• This change is now very, very well established. Scholars have shown, repeatedly, that if your use is “transformative,” you will win in court. Cases about biography and related scholarly uses, in particular, show a very clear mode of analysis that any author and publisher can apply favorably to their own typical, recurring uses. Plaintiffs now understand this, and they are wary of bringing lawsuits they know will lose. Courts have become quite willing to dismiss cases at early stages when a strong fair use case is evident on the face of the complaint.
  • Fair use makes books better. Arbitrary omissions and alterations that are rooted in legal fear, rather than in the author’s (and the editor’s) judgment about what best serves the story, will always make a book worse. They will lead you to leave out important context, to make assertions without important evidence, to ask the reader to trust you rather than give them the opportunity to believe their own eyes. The publisher that is willing to flex their fair use rights in support of authors will publish more, better books, and they will attract authors who value the freedom to tell their stories to the fullest extent allowed by their First Amendment rights, rather than having to trim their sails in deference to illusory legal risk. For a while, this will give savvy publishers a competitive advantage.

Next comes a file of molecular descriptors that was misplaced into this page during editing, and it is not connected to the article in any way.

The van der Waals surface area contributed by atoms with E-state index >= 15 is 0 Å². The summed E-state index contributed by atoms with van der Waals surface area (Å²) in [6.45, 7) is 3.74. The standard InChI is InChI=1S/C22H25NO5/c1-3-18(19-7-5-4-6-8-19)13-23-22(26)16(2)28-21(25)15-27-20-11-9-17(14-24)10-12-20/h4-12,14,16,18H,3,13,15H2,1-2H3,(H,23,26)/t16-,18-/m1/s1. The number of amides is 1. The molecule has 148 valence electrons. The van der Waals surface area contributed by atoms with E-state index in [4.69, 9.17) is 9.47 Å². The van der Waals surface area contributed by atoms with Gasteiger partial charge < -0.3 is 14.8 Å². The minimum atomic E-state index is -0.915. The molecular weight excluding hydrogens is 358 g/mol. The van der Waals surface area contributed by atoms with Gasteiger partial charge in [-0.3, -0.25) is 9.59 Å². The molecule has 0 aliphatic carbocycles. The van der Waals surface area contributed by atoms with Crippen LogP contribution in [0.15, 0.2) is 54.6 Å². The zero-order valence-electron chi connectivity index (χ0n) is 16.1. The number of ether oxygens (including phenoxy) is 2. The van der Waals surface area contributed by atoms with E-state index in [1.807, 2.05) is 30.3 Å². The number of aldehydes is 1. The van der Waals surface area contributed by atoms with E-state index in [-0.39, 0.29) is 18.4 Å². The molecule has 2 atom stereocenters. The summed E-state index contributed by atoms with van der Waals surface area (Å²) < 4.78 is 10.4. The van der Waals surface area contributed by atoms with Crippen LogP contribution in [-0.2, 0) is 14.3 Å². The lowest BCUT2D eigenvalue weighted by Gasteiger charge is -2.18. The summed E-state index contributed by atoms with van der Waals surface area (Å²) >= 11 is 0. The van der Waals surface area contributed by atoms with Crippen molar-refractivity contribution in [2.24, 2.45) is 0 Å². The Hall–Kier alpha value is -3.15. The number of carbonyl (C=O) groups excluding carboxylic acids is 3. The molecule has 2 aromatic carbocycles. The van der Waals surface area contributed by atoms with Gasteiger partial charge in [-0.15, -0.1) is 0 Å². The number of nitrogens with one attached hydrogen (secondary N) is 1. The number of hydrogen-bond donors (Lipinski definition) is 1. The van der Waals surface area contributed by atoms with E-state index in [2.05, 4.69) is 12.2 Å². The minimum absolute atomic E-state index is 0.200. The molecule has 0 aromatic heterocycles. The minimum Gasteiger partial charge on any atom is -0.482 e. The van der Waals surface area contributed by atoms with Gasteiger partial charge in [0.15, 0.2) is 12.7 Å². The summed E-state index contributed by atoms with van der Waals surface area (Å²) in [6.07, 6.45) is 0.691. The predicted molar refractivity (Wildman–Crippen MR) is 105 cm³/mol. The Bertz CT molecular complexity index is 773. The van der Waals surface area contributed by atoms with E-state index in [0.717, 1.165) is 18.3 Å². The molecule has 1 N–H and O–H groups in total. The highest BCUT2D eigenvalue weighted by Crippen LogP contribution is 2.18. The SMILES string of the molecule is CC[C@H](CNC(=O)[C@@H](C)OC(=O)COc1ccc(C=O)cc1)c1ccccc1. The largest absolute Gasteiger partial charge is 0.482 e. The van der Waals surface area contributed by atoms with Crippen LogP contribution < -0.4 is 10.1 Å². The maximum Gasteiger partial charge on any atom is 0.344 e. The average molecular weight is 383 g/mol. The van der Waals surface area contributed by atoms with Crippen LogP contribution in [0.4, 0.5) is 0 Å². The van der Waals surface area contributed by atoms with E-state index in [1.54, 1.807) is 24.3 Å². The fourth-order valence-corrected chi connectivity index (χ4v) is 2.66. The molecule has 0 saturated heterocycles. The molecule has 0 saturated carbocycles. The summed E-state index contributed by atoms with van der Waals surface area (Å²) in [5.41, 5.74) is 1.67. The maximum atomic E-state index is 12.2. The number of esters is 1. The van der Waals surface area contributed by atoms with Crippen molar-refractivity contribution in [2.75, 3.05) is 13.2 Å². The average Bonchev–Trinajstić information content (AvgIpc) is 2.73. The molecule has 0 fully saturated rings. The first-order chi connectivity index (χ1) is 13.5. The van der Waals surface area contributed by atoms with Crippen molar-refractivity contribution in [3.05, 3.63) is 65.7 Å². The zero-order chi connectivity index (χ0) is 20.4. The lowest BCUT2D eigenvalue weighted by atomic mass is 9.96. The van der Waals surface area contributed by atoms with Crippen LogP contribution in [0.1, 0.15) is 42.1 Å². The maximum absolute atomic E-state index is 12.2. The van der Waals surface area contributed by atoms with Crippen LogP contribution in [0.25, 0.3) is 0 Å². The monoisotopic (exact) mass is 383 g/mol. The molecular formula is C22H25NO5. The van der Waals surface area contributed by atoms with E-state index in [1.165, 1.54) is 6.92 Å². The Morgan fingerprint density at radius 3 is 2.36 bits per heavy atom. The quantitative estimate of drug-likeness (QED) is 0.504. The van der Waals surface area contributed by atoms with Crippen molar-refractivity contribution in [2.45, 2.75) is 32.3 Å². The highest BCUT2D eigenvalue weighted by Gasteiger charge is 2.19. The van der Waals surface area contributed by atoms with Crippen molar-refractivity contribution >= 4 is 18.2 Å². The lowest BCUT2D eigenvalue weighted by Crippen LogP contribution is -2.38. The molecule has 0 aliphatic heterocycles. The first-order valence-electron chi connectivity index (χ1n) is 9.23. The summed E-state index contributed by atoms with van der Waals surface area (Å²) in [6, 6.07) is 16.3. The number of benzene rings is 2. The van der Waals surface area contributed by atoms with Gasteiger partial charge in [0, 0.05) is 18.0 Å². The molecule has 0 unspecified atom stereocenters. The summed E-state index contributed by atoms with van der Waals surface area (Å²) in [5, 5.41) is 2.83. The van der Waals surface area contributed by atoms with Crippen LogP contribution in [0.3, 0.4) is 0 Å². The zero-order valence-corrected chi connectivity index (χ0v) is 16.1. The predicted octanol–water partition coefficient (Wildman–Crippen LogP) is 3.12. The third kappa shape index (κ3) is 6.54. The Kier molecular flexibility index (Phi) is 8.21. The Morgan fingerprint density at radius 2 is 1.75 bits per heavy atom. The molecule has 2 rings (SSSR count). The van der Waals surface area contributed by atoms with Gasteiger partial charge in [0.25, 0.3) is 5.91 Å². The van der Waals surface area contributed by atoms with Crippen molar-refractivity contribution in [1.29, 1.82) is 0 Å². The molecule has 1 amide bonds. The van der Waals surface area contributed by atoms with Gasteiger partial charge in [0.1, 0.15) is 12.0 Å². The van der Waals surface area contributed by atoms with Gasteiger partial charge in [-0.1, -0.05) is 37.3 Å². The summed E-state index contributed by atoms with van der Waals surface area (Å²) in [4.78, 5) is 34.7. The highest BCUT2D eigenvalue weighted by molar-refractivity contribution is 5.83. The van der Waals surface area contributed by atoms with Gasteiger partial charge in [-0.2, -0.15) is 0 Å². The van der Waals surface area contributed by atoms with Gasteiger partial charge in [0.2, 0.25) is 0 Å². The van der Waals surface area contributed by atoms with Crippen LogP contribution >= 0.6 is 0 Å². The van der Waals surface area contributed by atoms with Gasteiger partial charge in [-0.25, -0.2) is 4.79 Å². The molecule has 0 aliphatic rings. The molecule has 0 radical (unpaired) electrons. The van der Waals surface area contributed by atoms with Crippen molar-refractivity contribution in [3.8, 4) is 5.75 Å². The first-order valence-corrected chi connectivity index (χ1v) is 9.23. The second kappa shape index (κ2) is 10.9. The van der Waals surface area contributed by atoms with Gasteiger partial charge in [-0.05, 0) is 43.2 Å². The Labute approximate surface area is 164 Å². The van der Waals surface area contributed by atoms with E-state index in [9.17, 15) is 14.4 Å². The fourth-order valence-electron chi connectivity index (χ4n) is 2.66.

• According to Congress, fair use is a right, and the Supreme Court has weighed in to say that it’s closely related to the First Amendment freedom of expression. So, there is nothing sneaky or disreputable about exercising the fair use right where it applies.
Experience in other fields suggests that once one publisher or editor takes advantage of their rights, others will follow eventually, lest they be left behind. As more join the fair use pack and industry norms catch up to legal reality, there will be safety in numbers and everyone will be better off for it. For this to happen, though, authors may have to take the first step, by insisting that the editors and publishers allow them to make responsible use of this important copyright doctrine. 

Race, Racism, and Biography